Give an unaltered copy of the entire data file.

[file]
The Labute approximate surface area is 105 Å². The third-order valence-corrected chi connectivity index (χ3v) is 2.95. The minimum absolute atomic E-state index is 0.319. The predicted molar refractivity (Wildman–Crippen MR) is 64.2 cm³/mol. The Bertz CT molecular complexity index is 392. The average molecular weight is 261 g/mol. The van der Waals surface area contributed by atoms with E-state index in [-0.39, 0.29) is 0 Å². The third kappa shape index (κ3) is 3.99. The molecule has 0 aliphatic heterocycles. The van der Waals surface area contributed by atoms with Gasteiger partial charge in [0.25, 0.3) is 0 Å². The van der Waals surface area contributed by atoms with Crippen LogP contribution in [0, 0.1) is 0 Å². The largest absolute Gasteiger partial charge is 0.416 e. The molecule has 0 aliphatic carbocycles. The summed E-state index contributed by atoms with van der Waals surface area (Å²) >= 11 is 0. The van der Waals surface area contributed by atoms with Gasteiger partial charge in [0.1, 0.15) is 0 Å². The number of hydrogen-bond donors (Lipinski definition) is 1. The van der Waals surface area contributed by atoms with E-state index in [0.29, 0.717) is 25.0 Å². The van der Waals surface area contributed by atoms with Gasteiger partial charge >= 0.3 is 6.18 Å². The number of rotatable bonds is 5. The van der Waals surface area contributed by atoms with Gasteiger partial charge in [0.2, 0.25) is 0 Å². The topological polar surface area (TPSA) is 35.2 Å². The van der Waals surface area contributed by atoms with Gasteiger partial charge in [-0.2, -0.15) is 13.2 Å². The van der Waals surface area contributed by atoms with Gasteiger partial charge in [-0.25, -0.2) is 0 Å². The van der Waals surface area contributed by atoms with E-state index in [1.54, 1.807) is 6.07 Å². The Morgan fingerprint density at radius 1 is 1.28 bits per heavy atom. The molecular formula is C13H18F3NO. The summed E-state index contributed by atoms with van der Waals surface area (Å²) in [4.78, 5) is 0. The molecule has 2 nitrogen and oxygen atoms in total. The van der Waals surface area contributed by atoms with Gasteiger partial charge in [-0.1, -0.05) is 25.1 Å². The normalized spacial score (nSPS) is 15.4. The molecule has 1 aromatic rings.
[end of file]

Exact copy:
The Labute approximate surface area is 105 Å². The third-order valence-corrected chi connectivity index (χ3v) is 2.95. The minimum absolute atomic E-state index is 0.319. The predicted molar refractivity (Wildman–Crippen MR) is 64.2 cm³/mol. The Bertz CT molecular complexity index is 392. The average molecular weight is 261 g/mol. The van der Waals surface area contributed by atoms with E-state index in [-0.39, 0.29) is 0 Å². The third kappa shape index (κ3) is 3.99. The molecule has 0 aliphatic heterocycles. The van der Waals surface area contributed by atoms with Gasteiger partial charge in [0.25, 0.3) is 0 Å². The van der Waals surface area contributed by atoms with Crippen LogP contribution in [0, 0.1) is 0 Å². The largest absolute Gasteiger partial charge is 0.416 e. The molecule has 0 aliphatic carbocycles. The summed E-state index contributed by atoms with van der Waals surface area (Å²) >= 11 is 0. The van der Waals surface area contributed by atoms with Gasteiger partial charge in [0.1, 0.15) is 0 Å². The number of hydrogen-bond donors (Lipinski definition) is 1. The van der Waals surface area contributed by atoms with E-state index in [0.29, 0.717) is 25.0 Å². The van der Waals surface area contributed by atoms with Gasteiger partial charge >= 0.3 is 6.18 Å². The number of rotatable bonds is 5. The van der Waals surface area contributed by atoms with Gasteiger partial charge in [0.2, 0.25) is 0 Å². The topological polar surface area (TPSA) is 35.2 Å². The van der Waals surface area contributed by atoms with Gasteiger partial charge in [-0.2, -0.15) is 13.2 Å². The van der Waals surface area contributed by atoms with Gasteiger partial charge in [-0.25, -0.2) is 0 Å². The van der Waals surface area contributed by atoms with E-state index in [1.54, 1.807) is 6.07 Å². The Morgan fingerprint density at radius 1 is 1.28 bits per heavy atom. The molecular formula is C13H18F3NO. The summed E-state index contributed by atoms with van der Waals surface area (Å²) in [4.78, 5) is 0. The molecule has 2 nitrogen and oxygen atoms in total. The van der Waals surface area contributed by atoms with Gasteiger partial charge in [-0.1, -0.05) is 25.1 Å². The normalized spacial score (nSPS) is 15.4. The molecule has 1 aromatic rings.